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Psychopharmacology

, Volume 190, Issue 4, pp 569–574 | Cite as

Effects of lofexidine on stress-induced and cue-induced opioid craving and opioid abstinence rates: preliminary findings

  • Rajita SinhaEmail author
  • Anne Kimmerling
  • Cheryl Doebrick
  • Thomas R. Kosten
Original Investigation

Abstract

Objective

A preliminary study examined whether lofexidine decreases stress-induced and cue-induced opioid craving and improves opioid abstinence in naltrexone-treated opioid-dependent individuals.

Materials and methods

Eighteen opioid-dependent patients were stabilized for 4 weeks with naltrexone (50 mg daily) and lofexidine (2.4 mg bid) before entering a 4-week randomized, double-blind placebo-controlled discontinuation study where one group continued on lofexidine for an additional 4 weeks, while the second was tapered to placebo (Lofexidine–naltrexone vs Placebo–naltrexone). Ten patients also participated in guided imagery exposure to stress, drug cue, and neutral scenarios in a single laboratory session.

Results

Lofexidine–naltrexone patients had higher opioid abstinence rates and improved relapse outcomes as compared to the Placebo–naltrexone group. Furthermore, Lofexidine–naltrexone patients had significantly lower heart rates and an attenuated stress and drug cue-induced opioid craving response in the laboratory as compared to the Placebo–naltrexone group.

Conclusions

Although preliminary, these findings are the first to document lofexidine’s potential in addressing stress-related opioid craving and relapse outcomes in humans. The results also suggest that combination therapies that target both drug-related reinforcement (naltrexone) and stress- and cue-related aspects of drug seeking could be beneficial in addiction relapse prevention. Further development of lofexidine to address stress-related opioid craving and relapse is warranted.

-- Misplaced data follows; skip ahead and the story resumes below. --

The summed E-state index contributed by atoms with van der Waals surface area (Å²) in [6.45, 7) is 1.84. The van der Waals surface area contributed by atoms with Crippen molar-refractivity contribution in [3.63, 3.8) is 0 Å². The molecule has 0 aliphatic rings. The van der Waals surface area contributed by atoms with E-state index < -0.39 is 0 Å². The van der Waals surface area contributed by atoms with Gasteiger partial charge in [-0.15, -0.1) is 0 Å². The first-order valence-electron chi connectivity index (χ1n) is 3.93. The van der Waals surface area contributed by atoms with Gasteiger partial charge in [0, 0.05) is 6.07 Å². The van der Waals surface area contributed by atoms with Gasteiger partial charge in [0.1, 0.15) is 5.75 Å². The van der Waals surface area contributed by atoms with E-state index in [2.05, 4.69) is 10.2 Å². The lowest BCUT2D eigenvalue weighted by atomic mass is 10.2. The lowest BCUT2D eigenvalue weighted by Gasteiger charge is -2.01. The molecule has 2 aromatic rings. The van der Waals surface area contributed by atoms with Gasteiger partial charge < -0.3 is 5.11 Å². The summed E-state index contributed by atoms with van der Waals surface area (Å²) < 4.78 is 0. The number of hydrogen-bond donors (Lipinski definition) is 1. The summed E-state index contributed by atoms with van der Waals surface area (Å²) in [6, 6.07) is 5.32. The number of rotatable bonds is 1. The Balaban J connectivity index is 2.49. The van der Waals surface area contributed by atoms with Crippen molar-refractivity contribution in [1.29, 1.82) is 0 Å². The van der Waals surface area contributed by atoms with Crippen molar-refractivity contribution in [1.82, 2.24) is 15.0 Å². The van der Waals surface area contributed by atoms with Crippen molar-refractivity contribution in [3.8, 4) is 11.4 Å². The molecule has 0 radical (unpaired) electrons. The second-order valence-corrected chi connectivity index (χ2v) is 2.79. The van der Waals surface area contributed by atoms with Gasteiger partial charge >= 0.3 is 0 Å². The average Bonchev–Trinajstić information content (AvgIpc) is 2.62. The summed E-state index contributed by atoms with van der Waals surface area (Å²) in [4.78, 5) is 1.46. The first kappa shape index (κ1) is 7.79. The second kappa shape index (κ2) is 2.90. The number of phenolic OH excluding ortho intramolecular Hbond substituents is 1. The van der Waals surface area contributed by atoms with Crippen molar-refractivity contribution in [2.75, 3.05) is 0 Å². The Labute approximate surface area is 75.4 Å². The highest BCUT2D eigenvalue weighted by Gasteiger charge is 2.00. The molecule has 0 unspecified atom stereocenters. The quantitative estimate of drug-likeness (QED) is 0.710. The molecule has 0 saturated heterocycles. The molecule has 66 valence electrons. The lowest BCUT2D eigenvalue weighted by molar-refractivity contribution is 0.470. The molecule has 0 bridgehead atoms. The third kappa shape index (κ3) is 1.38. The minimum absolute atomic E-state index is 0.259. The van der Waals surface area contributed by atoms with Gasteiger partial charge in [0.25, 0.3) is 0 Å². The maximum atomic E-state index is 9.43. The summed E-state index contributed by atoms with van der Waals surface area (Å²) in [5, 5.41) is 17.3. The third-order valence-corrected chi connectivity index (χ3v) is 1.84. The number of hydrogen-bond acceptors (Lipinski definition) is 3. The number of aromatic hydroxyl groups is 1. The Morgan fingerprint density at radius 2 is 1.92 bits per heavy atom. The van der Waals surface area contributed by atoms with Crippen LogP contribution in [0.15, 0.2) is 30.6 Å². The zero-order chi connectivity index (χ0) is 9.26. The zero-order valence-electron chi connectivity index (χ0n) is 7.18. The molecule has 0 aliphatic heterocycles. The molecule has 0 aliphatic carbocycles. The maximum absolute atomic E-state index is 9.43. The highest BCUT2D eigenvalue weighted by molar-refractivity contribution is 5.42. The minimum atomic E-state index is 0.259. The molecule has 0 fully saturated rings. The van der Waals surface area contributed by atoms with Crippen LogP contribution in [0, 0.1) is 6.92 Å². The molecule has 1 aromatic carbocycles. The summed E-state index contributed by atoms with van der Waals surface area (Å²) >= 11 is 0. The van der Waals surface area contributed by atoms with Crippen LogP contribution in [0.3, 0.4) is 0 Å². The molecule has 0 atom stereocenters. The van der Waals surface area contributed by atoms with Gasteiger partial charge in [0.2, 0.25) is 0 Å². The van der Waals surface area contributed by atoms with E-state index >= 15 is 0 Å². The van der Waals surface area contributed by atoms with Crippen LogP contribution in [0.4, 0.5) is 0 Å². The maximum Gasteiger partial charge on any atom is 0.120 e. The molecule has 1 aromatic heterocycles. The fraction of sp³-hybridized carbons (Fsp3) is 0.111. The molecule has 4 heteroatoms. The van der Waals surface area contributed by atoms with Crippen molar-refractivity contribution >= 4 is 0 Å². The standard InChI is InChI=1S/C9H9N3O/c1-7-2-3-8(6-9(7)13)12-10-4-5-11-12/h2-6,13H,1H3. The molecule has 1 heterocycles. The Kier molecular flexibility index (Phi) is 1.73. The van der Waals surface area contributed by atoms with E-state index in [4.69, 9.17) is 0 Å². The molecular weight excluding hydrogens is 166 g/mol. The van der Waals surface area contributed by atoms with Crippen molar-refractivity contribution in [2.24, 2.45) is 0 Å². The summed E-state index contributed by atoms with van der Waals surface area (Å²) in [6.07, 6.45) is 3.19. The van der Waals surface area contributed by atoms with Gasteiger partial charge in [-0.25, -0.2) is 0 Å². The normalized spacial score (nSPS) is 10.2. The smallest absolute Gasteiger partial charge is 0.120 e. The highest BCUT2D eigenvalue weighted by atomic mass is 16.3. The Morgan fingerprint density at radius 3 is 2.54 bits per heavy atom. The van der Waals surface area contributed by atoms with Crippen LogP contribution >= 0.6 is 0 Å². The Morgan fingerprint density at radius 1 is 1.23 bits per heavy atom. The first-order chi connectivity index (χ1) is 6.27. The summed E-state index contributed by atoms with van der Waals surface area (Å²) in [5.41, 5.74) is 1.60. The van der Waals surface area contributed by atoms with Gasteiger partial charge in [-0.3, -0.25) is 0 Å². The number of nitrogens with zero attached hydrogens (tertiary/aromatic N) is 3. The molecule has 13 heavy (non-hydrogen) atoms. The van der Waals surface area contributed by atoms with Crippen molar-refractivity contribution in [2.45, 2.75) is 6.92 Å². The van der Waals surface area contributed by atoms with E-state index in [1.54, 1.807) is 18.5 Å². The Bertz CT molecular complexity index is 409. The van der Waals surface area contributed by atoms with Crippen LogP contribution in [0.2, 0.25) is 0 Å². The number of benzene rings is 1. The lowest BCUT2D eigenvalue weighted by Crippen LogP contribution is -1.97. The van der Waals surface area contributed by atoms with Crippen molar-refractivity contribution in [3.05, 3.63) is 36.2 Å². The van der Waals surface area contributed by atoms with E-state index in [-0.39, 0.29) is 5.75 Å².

Keywords

Opioid dependence Stress Drug cues Naltrexone Lofexidine Alpha-2 adrenergic agonists 

Notes

Acknowledgements

This research was supported by the National Institutes of Health grants R01-DA18219 (RS), P50-DA16556 (RS), K02-DA17232(RS), P50-DA12762 (TRK), and K05-DA0454 (TRK) to Yale University. Findings reported in this manuscript were presented at the Annual Meetings of the American College of Neuropsychopharmacology in San Juan, PR, December 15, 2005. We thank the staff of the Substance Abuse Treatment Unit of the Connecticut Mental Health Center for their support of this research. Britannia Pharmaceuticals, UK provided lofexidine and placebo tablets.

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Copyright information

© Springer-Verlag 2006

Authors and Affiliations

  • Rajita Sinha
    • 1
    Email author
  • Anne Kimmerling
    • 1
  • Cheryl Doebrick
    • 1
  • Thomas R. Kosten
    • 1
  1. 1.Department of PsychiatryYale University School of MedicineNew HavenUSA

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